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Road to recovery: a study protocol quantifying neurological outcome in cardiac surgery patients and the role of cerebral oximetry
  1. Joanna S Semrau1,
  2. Stephen H Scott1,2,
  3. Andrew G Hamilton3,4,
  4. Dimitri Petsikas3,4,
  5. Darrin M Payne3,4,
  6. Gianluigi Bisleri3,4,
  7. Tarit Saha5,6,
  8. John Gordon Boyd7
  1. 1 Centre for Neuroscience Studies, Queen's University, Kingston, Ontario, Canada
  2. 2 Biomedical and Molecular Sciences, Queen's University, Kingston, Ontario, Canada
  3. 3 Cardiac Surgery, Kingston General Hospital, Kingston, Ontario, Canada
  4. 4 Surgery, Queen's University, Kingston, Ontario, Canada
  5. 5 Anesthesiology and Perioperative Medicine, Kingston General Hospital, Kingston, Ontario, Canada
  6. 6 Anesthesiology and Perioperative Medicine, Queen's University, Kingston, Ontario, Canada
  7. 7 Critical Care Medicine, Kingston General Hospital, Kingston, Ontario, Canada
  1. Correspondence to Dr John Gordon Boyd; gordon.boyd{at}


Introduction Patients undergoing cardiac surgery may experience both short-term and long-term postoperative neurological problems. However, the underlying cause of this impairment is unclear. Regional cerebral oxygen saturation (rSO2) levels may play a role in the development of acute dysfunction, known as postoperative delirium, in addition to longer term outcomes after cardiac surgery. Yet the degree of impairment has been difficult to define, partly due to subjective methods of assessments. This study aims to fill this knowledge gap by determining the relationship between rSO2, postoperative delirium and long-term neurological outcome after cardiac surgery using quantitative robotic technology.

Methods and analysis 95 patients scheduled for elective cardiac surgery will be recruited for this single-centre prospective observational study. Patients will be assessed before as well as 3 and 12 months after their surgery using the Kinarm End-Point Lab and standardised tasks. Intraoperatively, rSO2 and other haemodynamic data will be collected for the duration of the procedure. Following their operation, patients will also be screened daily for delirium during their hospital stay.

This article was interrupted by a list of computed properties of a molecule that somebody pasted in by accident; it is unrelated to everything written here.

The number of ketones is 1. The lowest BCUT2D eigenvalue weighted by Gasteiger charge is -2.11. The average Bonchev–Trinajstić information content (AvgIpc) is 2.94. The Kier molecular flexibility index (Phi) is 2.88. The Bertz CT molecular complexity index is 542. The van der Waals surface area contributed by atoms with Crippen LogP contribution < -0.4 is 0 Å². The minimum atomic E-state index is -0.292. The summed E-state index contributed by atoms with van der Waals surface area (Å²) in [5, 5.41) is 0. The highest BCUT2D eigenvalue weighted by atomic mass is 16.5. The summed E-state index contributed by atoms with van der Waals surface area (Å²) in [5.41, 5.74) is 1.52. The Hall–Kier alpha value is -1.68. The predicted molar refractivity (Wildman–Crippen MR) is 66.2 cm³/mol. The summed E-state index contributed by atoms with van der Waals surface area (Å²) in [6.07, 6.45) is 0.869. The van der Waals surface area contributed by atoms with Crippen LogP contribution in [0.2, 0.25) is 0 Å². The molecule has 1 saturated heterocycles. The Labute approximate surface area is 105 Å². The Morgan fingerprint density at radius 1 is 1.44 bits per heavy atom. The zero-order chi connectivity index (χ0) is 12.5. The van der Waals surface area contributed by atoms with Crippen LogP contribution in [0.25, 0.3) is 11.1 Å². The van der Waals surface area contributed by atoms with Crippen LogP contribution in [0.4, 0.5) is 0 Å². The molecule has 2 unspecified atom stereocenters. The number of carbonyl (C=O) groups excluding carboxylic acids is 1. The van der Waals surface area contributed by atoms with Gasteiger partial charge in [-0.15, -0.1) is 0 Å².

Ethics and dissemination This study has been approved by the Health Sciences Research Ethics Board at Queen’s University (DMED-1672–14). The results of this study will be published in a peer-review journal and presented at international and/or national conferences as poster or oral presentations. Participants wishing to know the results of this study will be contacted directly on data publication.

Trial registration number NCT04081649

  • post-operative cognitive dysfunction
  • cardiac surgery
  • delirium
  • robotic technology
  • neurological assessment

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Strengths and limitations of this study

  • This is a properly powered single-centre study that includes a statistical plan with both primary and secondary analyses.

  • While our study provides a novel and quantitative approach to neurological assessment, no statistical comparisons between quantified and pen-and-paper assessments will be performed due to the varying nature of these tests.

  • This will be the first study that will include both delirium and cerebral oxygen saturation as predictors of quantified long-term neurological function.


Postoperative neurological dysfunction following cardiac surgery can be a devastating outcome for the patient and their family. Deficits may begin to appear early in the form of postoperative delirium, which has been observed to occur in 10% to 30% of cardiac surgery patients.1 2 These patients may be at risk for developing future complications and may require more at home and/or nursing home care.3 In particular, patients who present with delirium following cardiac surgery may also be at risk for developing long-term cognitive dysfunction.4